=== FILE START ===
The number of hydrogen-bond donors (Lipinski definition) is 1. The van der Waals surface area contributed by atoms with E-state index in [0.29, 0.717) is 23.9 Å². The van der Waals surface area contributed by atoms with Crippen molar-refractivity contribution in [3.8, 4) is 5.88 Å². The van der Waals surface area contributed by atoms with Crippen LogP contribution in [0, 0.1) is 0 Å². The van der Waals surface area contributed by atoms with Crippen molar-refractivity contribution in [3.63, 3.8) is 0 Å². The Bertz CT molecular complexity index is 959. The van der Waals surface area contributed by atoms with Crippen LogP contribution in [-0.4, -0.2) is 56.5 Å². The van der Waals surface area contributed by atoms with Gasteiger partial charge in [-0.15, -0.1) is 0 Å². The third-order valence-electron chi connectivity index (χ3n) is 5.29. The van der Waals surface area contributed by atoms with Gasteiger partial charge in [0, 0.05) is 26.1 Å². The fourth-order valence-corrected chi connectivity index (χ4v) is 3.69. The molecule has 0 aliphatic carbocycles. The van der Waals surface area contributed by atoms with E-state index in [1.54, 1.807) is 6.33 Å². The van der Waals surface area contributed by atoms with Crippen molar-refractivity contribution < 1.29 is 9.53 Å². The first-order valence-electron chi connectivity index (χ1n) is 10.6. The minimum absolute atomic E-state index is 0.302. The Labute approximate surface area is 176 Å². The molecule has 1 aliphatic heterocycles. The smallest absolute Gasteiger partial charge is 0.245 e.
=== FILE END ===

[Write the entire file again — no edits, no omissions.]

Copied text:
The number of hydrogen-bond donors (Lipinski definition) is 1. The van der Waals surface area contributed by atoms with E-state index in [0.29, 0.717) is 23.9 Å². The van der Waals surface area contributed by atoms with Crippen molar-refractivity contribution in [3.8, 4) is 5.88 Å². The van der Waals surface area contributed by atoms with Crippen LogP contribution in [0, 0.1) is 0 Å². The van der Waals surface area contributed by atoms with Crippen molar-refractivity contribution in [3.63, 3.8) is 0 Å². The Bertz CT molecular complexity index is 959. The van der Waals surface area contributed by atoms with Crippen LogP contribution in [-0.4, -0.2) is 56.5 Å². The van der Waals surface area contributed by atoms with Gasteiger partial charge in [-0.15, -0.1) is 0 Å². The third-order valence-electron chi connectivity index (χ3n) is 5.29. The van der Waals surface area contributed by atoms with Gasteiger partial charge in [0, 0.05) is 26.1 Å². The fourth-order valence-corrected chi connectivity index (χ4v) is 3.69. The molecule has 0 aliphatic carbocycles. The van der Waals surface area contributed by atoms with E-state index in [1.54, 1.807) is 6.33 Å². The van der Waals surface area contributed by atoms with Crippen molar-refractivity contribution < 1.29 is 9.53 Å². The first-order valence-electron chi connectivity index (χ1n) is 10.6. The minimum absolute atomic E-state index is 0.302. The Labute approximate surface area is 176 Å². The molecule has 1 aliphatic heterocycles. The smallest absolute Gasteiger partial charge is 0.245 e.